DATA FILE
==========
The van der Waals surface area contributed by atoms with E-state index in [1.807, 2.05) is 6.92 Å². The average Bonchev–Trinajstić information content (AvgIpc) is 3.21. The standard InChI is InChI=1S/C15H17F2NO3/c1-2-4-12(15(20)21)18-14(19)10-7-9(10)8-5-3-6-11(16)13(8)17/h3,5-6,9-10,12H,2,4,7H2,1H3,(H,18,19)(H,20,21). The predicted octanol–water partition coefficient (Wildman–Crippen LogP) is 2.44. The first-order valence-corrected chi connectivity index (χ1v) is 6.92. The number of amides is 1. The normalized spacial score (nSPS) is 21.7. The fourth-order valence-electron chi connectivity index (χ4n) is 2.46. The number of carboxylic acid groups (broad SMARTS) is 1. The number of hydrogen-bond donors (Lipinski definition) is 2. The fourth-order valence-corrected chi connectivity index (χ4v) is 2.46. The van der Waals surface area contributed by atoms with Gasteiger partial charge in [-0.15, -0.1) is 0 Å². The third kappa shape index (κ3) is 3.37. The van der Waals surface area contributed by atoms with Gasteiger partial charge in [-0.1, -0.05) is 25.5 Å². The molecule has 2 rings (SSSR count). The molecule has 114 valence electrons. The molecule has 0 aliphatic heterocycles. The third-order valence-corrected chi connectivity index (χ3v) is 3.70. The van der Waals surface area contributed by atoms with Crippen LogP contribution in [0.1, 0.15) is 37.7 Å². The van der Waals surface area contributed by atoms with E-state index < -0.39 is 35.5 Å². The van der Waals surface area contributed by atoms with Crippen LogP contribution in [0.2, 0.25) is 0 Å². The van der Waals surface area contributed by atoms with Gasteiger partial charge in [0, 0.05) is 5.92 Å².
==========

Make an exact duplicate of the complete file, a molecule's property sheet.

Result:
The van der Waals surface area contributed by atoms with E-state index in [1.807, 2.05) is 6.92 Å². The average Bonchev–Trinajstić information content (AvgIpc) is 3.21. The standard InChI is InChI=1S/C15H17F2NO3/c1-2-4-12(15(20)21)18-14(19)10-7-9(10)8-5-3-6-11(16)13(8)17/h3,5-6,9-10,12H,2,4,7H2,1H3,(H,18,19)(H,20,21). The predicted octanol–water partition coefficient (Wildman–Crippen LogP) is 2.44. The first-order valence-corrected chi connectivity index (χ1v) is 6.92. The number of amides is 1. The normalized spacial score (nSPS) is 21.7. The fourth-order valence-electron chi connectivity index (χ4n) is 2.46. The number of carboxylic acid groups (broad SMARTS) is 1. The number of hydrogen-bond donors (Lipinski definition) is 2. The fourth-order valence-corrected chi connectivity index (χ4v) is 2.46. The van der Waals surface area contributed by atoms with Gasteiger partial charge in [-0.15, -0.1) is 0 Å². The third kappa shape index (κ3) is 3.37. The van der Waals surface area contributed by atoms with Gasteiger partial charge in [-0.1, -0.05) is 25.5 Å². The molecule has 2 rings (SSSR count). The molecule has 114 valence electrons. The molecule has 0 aliphatic heterocycles. The third-order valence-corrected chi connectivity index (χ3v) is 3.70. The van der Waals surface area contributed by atoms with Crippen LogP contribution in [0.1, 0.15) is 37.7 Å². The van der Waals surface area contributed by atoms with E-state index < -0.39 is 35.5 Å². The van der Waals surface area contributed by atoms with Crippen LogP contribution in [0.2, 0.25) is 0 Å². The van der Waals surface area contributed by atoms with Gasteiger partial charge in [0, 0.05) is 5.92 Å².